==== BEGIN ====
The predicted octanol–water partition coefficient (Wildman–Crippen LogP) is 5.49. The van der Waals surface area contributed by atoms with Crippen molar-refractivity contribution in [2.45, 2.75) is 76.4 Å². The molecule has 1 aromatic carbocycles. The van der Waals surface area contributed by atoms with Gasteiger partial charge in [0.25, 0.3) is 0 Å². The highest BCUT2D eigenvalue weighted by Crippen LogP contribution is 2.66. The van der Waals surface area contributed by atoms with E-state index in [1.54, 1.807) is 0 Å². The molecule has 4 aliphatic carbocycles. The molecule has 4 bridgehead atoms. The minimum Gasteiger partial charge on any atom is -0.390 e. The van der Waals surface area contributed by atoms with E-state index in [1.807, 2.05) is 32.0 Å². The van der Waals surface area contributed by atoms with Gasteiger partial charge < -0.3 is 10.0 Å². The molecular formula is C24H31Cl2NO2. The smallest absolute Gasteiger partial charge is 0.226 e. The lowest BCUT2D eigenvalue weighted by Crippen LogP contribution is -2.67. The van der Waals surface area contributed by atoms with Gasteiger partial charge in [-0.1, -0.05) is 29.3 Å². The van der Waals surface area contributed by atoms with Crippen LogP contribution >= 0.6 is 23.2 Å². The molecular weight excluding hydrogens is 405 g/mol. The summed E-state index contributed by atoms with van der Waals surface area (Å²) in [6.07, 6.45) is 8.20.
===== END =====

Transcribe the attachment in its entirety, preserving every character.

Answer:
The predicted octanol–water partition coefficient (Wildman–Crippen LogP) is 5.49. The van der Waals surface area contributed by atoms with Crippen molar-refractivity contribution in [2.45, 2.75) is 76.4 Å². The molecule has 1 aromatic carbocycles. The van der Waals surface area contributed by atoms with Gasteiger partial charge in [0.25, 0.3) is 0 Å². The highest BCUT2D eigenvalue weighted by Crippen LogP contribution is 2.66. The van der Waals surface area contributed by atoms with E-state index in [1.54, 1.807) is 0 Å². The molecule has 4 aliphatic carbocycles. The molecule has 4 bridgehead atoms. The minimum Gasteiger partial charge on any atom is -0.390 e. The van der Waals surface area contributed by atoms with E-state index in [1.807, 2.05) is 32.0 Å². The van der Waals surface area contributed by atoms with Gasteiger partial charge < -0.3 is 10.0 Å². The molecular formula is C24H31Cl2NO2. The smallest absolute Gasteiger partial charge is 0.226 e. The lowest BCUT2D eigenvalue weighted by Crippen LogP contribution is -2.67. The van der Waals surface area contributed by atoms with Gasteiger partial charge in [-0.1, -0.05) is 29.3 Å². The van der Waals surface area contributed by atoms with Crippen LogP contribution >= 0.6 is 23.2 Å². The molecular weight excluding hydrogens is 405 g/mol. The summed E-state index contributed by atoms with van der Waals surface area (Å²) in [6.07, 6.45) is 8.20.